Scott McIntyre: Oy vey, that was something. I admit it, I always was a a fan of this run of the series. Actually, to be more accurate, I consider it a guilty pleasure. There’s something charming and goofily fun about it all, but when you sit down and have to review it, this series can be a bit of a chore. This issue is really crazy; packed full of imagination and energy, but totally off the wall. Cap remains weirdly stolid and formal, stuck in a more innocent time. Perhaps this is genuinely how Kirby saw the character, but for my money, it makes Captain America kind of a weirdo.

We finally catch up with Sharon Carter and she’s horribly abrasive. She really has her bitch on and ramps up the selfishness to new heights. She’s not the slightest bit concerned with the safety of Sam or Leila, only about how she can’t enjoy her life because her boyfriend is a super-hero. Boo-hoo, cupcake, that’s why you fell for him to begin with! These sort of things make me long for the older days, when Sharon was in charge of the Femme Force.

Texas Jack is a lunatic. Pleasant enough in the first half of the book when Cap needs info from him; totally going off the rails when he jumps into the dimensional vortex. “YAAHOO! Texas Jack ain’t passin’ up a shebang like this ‘un!” Sometimes, I wish I could.  Yup, it’s still goofy fun, but was anyone really enjoying this at the time?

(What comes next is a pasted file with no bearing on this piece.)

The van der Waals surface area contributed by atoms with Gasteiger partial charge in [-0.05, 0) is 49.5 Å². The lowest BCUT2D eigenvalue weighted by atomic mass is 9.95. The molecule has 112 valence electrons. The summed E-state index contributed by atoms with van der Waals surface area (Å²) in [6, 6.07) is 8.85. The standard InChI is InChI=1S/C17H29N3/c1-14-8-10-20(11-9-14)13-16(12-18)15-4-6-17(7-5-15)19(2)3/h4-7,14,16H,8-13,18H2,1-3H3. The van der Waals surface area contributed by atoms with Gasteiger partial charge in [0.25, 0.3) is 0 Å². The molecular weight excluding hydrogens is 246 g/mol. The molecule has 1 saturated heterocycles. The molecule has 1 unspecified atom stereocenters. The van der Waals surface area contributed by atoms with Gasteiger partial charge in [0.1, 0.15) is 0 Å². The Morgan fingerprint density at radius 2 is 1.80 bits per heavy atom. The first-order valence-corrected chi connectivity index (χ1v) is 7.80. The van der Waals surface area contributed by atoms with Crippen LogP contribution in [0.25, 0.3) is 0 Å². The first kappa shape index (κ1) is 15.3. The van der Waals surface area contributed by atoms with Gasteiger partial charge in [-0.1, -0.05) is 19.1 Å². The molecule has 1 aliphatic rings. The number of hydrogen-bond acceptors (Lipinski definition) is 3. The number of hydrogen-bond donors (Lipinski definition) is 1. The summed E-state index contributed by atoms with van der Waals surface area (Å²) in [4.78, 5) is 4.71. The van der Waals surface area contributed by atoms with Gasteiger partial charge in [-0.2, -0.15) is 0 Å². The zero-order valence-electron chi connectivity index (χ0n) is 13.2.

Matthew: This just confirms that I have a higher tolerance for the post-Madbomb stuff; for example, while the idea of Zero Street existing on its “unknown planetoid” is ludicrous, page 7, panel 4 (far above) has a kind of Little Prince charm.  Texas Jack seems more like a viable character than many a Kirby cipher, even if he can’t decide whether his “man” is Beasley or Beamish, and even amid the King’s notorious dialogue, how spot-on is his statement, “No man ever looks like that unless he’s talked to a woman!!”  Still, problems persist:  the brainwashed Falcon’s mindset is inconsistent between his dialogue and thought-balloons, and why bother bringing back Sharon simply to portray her as the type of whining milksop—a S.H.I.E.L.D. agent, indeed!—we hated?

Daredevil 138
"Where is Karen Page?"
Story by Marv Wolfman
Art by John Byrne and Jim Mooney
Colors Uncredited
Letters by Joe Rosen
Cover by Gene Colan and Tom Palmer